How… considerate?

By Meghan Overdeep
March 28, 2018
Lawrence Manning/Getty Images

The smell isn't the only difference between public toilets and the one in your house. In case you haven't noticed, public toilet seats are almost always U-shaped, whereas personal toilets have round or oval-shaped seats. What's up with that?

The International Association of Plumbing and Mechanical Officials (IAPMO) has required public restrooms to have "open front toilet seats" since the 1950s. The seemingly bizarre requirement appeared for the first time in IAPMO's 1955 American Standard National Plumbing Code, and again in its updated guidelines, the Uniform Plumbing Code, published in 1973.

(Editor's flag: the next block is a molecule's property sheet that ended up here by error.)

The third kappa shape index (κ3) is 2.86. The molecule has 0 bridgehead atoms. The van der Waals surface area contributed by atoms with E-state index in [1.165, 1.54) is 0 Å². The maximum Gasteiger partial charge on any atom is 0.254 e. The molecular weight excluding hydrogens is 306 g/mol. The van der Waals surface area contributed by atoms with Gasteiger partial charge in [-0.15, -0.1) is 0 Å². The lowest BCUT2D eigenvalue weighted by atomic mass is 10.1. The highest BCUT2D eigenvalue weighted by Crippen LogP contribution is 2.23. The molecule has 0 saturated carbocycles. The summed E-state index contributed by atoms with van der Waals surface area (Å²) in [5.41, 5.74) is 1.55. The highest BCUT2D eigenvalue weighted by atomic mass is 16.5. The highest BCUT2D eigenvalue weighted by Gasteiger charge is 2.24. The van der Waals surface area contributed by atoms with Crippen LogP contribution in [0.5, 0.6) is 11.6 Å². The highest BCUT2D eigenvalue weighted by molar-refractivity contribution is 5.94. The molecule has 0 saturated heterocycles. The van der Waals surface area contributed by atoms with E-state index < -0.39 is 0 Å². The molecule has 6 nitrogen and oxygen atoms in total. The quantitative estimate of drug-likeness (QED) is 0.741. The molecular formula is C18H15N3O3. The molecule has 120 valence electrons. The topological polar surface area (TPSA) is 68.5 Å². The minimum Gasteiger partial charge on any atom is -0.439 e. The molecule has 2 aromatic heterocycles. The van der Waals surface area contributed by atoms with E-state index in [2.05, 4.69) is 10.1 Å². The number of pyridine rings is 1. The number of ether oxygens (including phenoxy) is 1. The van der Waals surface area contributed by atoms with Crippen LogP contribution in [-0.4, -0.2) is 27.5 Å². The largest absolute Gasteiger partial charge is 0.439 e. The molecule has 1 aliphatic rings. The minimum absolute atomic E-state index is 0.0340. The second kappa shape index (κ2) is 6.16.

Why? It's actually all about hygiene, in particular, female hygiene. Lynne Simnick, senior director of code development for IAPMO, explained to Slate that the code's original intent was to allow ladies to wipe without coming in contact with a potentially unhygienic seat.

How… considerate?

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Even though ladies were the intended beneficiaries of the U-shaped requirement, Simnick couldn't help but point out how men also benefit from the seating arrangement. The design "eliminates an area that could be contaminated with urine" and also "eliminates the user's genital contact with the seat," she noted.

According to Slate, the code doesn't have any legal force on its own, but many city, country, and state governments do adopt it as law. All told, it currently applies to more than half the population of the U.S. and the world.

So there you have it!